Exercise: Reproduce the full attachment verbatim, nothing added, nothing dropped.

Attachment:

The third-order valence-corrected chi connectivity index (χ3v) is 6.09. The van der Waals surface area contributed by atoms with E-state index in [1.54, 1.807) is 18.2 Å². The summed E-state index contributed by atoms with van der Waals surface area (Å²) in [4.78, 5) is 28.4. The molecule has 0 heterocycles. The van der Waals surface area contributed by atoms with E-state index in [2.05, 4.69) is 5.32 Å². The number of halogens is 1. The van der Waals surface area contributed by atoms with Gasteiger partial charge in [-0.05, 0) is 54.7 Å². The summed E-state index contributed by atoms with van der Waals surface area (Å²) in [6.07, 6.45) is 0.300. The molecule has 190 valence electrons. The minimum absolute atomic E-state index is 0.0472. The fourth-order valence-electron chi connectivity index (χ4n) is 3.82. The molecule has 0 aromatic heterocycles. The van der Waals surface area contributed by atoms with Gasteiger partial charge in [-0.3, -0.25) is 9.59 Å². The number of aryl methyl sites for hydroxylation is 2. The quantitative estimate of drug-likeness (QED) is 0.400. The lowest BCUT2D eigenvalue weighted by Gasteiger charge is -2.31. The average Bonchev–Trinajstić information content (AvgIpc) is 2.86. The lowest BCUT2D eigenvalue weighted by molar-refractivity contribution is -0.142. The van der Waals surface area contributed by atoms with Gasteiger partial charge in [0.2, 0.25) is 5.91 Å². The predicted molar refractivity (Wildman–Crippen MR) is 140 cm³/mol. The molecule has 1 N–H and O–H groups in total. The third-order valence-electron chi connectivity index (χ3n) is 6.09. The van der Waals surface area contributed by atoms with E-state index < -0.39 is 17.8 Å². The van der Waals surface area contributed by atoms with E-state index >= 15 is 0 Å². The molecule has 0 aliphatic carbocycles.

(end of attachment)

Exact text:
The third-order valence-corrected chi connectivity index (χ3v) is 6.09. The van der Waals surface area contributed by atoms with E-state index in [1.54, 1.807) is 18.2 Å². The summed E-state index contributed by atoms with van der Waals surface area (Å²) in [4.78, 5) is 28.4. The molecule has 0 heterocycles. The van der Waals surface area contributed by atoms with E-state index in [2.05, 4.69) is 5.32 Å². The number of halogens is 1. The van der Waals surface area contributed by atoms with Gasteiger partial charge in [-0.05, 0) is 54.7 Å². The summed E-state index contributed by atoms with van der Waals surface area (Å²) in [6.07, 6.45) is 0.300. The molecule has 190 valence electrons. The minimum absolute atomic E-state index is 0.0472. The fourth-order valence-electron chi connectivity index (χ4n) is 3.82. The molecule has 0 aromatic heterocycles. The van der Waals surface area contributed by atoms with Gasteiger partial charge in [-0.3, -0.25) is 9.59 Å². The number of aryl methyl sites for hydroxylation is 2. The quantitative estimate of drug-likeness (QED) is 0.400. The lowest BCUT2D eigenvalue weighted by Gasteiger charge is -2.31. The average Bonchev–Trinajstić information content (AvgIpc) is 2.86. The lowest BCUT2D eigenvalue weighted by molar-refractivity contribution is -0.142. The van der Waals surface area contributed by atoms with Gasteiger partial charge in [0.2, 0.25) is 5.91 Å². The predicted molar refractivity (Wildman–Crippen MR) is 140 cm³/mol. The molecule has 1 N–H and O–H groups in total. The third-order valence-electron chi connectivity index (χ3n) is 6.09. The van der Waals surface area contributed by atoms with E-state index < -0.39 is 17.8 Å². The van der Waals surface area contributed by atoms with E-state index >= 15 is 0 Å². The molecule has 0 aliphatic carbocycles.